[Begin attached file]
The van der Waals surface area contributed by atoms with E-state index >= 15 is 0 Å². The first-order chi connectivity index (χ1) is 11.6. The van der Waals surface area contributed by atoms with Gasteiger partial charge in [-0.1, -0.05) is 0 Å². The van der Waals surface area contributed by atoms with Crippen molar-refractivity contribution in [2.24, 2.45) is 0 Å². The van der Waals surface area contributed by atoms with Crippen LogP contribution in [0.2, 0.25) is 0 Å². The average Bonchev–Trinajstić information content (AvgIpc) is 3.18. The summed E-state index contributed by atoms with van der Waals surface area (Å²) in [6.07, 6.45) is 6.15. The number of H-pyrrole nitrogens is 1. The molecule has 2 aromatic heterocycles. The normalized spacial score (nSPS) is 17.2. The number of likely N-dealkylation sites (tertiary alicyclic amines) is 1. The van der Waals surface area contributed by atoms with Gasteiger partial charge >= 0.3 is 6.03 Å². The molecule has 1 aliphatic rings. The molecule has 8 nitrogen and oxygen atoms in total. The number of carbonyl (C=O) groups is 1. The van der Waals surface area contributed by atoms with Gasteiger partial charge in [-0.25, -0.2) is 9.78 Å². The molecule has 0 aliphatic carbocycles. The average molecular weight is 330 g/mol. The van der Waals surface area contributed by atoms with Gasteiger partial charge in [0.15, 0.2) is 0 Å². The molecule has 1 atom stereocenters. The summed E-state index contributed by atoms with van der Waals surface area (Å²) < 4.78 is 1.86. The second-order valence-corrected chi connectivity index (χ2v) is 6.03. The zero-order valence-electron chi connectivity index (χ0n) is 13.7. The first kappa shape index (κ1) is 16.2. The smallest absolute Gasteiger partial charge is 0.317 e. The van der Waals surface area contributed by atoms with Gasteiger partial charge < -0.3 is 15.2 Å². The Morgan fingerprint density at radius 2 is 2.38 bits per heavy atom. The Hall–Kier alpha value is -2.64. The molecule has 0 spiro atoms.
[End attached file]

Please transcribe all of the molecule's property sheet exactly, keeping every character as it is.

The van der Waals surface area contributed by atoms with E-state index >= 15 is 0 Å². The first-order chi connectivity index (χ1) is 11.6. The van der Waals surface area contributed by atoms with Gasteiger partial charge in [-0.1, -0.05) is 0 Å². The van der Waals surface area contributed by atoms with Crippen molar-refractivity contribution in [2.24, 2.45) is 0 Å². The van der Waals surface area contributed by atoms with Crippen LogP contribution in [0.2, 0.25) is 0 Å². The average Bonchev–Trinajstić information content (AvgIpc) is 3.18. The summed E-state index contributed by atoms with van der Waals surface area (Å²) in [6.07, 6.45) is 6.15. The number of H-pyrrole nitrogens is 1. The molecule has 2 aromatic heterocycles. The normalized spacial score (nSPS) is 17.2. The number of likely N-dealkylation sites (tertiary alicyclic amines) is 1. The van der Waals surface area contributed by atoms with Gasteiger partial charge >= 0.3 is 6.03 Å². The molecule has 1 aliphatic rings. The molecule has 8 nitrogen and oxygen atoms in total. The number of carbonyl (C=O) groups is 1. The van der Waals surface area contributed by atoms with Gasteiger partial charge in [-0.25, -0.2) is 9.78 Å². The molecule has 0 aliphatic carbocycles. The average molecular weight is 330 g/mol. The van der Waals surface area contributed by atoms with Gasteiger partial charge in [0.15, 0.2) is 0 Å². The molecule has 1 atom stereocenters. The summed E-state index contributed by atoms with van der Waals surface area (Å²) < 4.78 is 1.86. The second-order valence-corrected chi connectivity index (χ2v) is 6.03. The zero-order valence-electron chi connectivity index (χ0n) is 13.7. The first kappa shape index (κ1) is 16.2. The smallest absolute Gasteiger partial charge is 0.317 e. The van der Waals surface area contributed by atoms with Gasteiger partial charge < -0.3 is 15.2 Å². The Morgan fingerprint density at radius 2 is 2.38 bits per heavy atom. The Hall–Kier alpha value is -2.64. The molecule has 0 spiro atoms.